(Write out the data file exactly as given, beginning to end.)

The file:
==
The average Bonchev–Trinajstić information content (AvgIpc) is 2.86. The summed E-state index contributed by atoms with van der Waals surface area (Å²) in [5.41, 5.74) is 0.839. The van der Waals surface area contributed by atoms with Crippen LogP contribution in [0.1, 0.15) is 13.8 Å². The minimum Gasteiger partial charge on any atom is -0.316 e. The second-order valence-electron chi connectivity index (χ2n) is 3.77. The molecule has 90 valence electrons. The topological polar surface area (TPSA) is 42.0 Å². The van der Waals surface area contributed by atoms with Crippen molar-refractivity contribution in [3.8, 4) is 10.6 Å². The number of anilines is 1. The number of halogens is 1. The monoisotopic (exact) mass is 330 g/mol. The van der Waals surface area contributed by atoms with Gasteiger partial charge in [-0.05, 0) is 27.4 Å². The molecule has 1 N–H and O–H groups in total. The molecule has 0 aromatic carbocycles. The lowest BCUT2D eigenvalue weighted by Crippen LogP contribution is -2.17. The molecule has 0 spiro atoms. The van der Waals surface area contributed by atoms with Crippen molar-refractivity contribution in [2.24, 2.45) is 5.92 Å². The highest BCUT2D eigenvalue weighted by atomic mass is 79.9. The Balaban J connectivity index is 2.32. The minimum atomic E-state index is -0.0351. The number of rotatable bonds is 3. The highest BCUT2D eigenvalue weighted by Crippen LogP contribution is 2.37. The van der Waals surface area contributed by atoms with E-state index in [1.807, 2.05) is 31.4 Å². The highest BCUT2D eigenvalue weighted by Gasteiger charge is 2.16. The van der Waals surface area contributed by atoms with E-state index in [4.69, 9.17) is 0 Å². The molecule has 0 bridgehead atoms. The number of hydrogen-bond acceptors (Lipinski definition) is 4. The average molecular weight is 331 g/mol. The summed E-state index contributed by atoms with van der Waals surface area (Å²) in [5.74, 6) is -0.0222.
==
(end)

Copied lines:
The average Bonchev–Trinajstić information content (AvgIpc) is 2.86. The summed E-state index contributed by atoms with van der Waals surface area (Å²) in [5.41, 5.74) is 0.839. The van der Waals surface area contributed by atoms with Crippen LogP contribution in [0.1, 0.15) is 13.8 Å². The minimum Gasteiger partial charge on any atom is -0.316 e. The second-order valence-electron chi connectivity index (χ2n) is 3.77. The molecule has 90 valence electrons. The topological polar surface area (TPSA) is 42.0 Å². The van der Waals surface area contributed by atoms with Crippen molar-refractivity contribution in [3.8, 4) is 10.6 Å². The number of anilines is 1. The number of halogens is 1. The monoisotopic (exact) mass is 330 g/mol. The van der Waals surface area contributed by atoms with Gasteiger partial charge in [-0.05, 0) is 27.4 Å². The molecule has 1 N–H and O–H groups in total. The molecule has 0 aromatic carbocycles. The lowest BCUT2D eigenvalue weighted by Crippen LogP contribution is -2.17. The molecule has 0 spiro atoms. The van der Waals surface area contributed by atoms with Crippen molar-refractivity contribution in [2.24, 2.45) is 5.92 Å². The highest BCUT2D eigenvalue weighted by atomic mass is 79.9. The Balaban J connectivity index is 2.32. The minimum atomic E-state index is -0.0351. The number of rotatable bonds is 3. The highest BCUT2D eigenvalue weighted by Crippen LogP contribution is 2.37. The van der Waals surface area contributed by atoms with E-state index in [1.807, 2.05) is 31.4 Å². The highest BCUT2D eigenvalue weighted by Gasteiger charge is 2.16. The van der Waals surface area contributed by atoms with E-state index in [4.69, 9.17) is 0 Å². The molecule has 0 bridgehead atoms. The number of hydrogen-bond acceptors (Lipinski definition) is 4. The average molecular weight is 331 g/mol. The summed E-state index contributed by atoms with van der Waals surface area (Å²) in [5.74, 6) is -0.0222.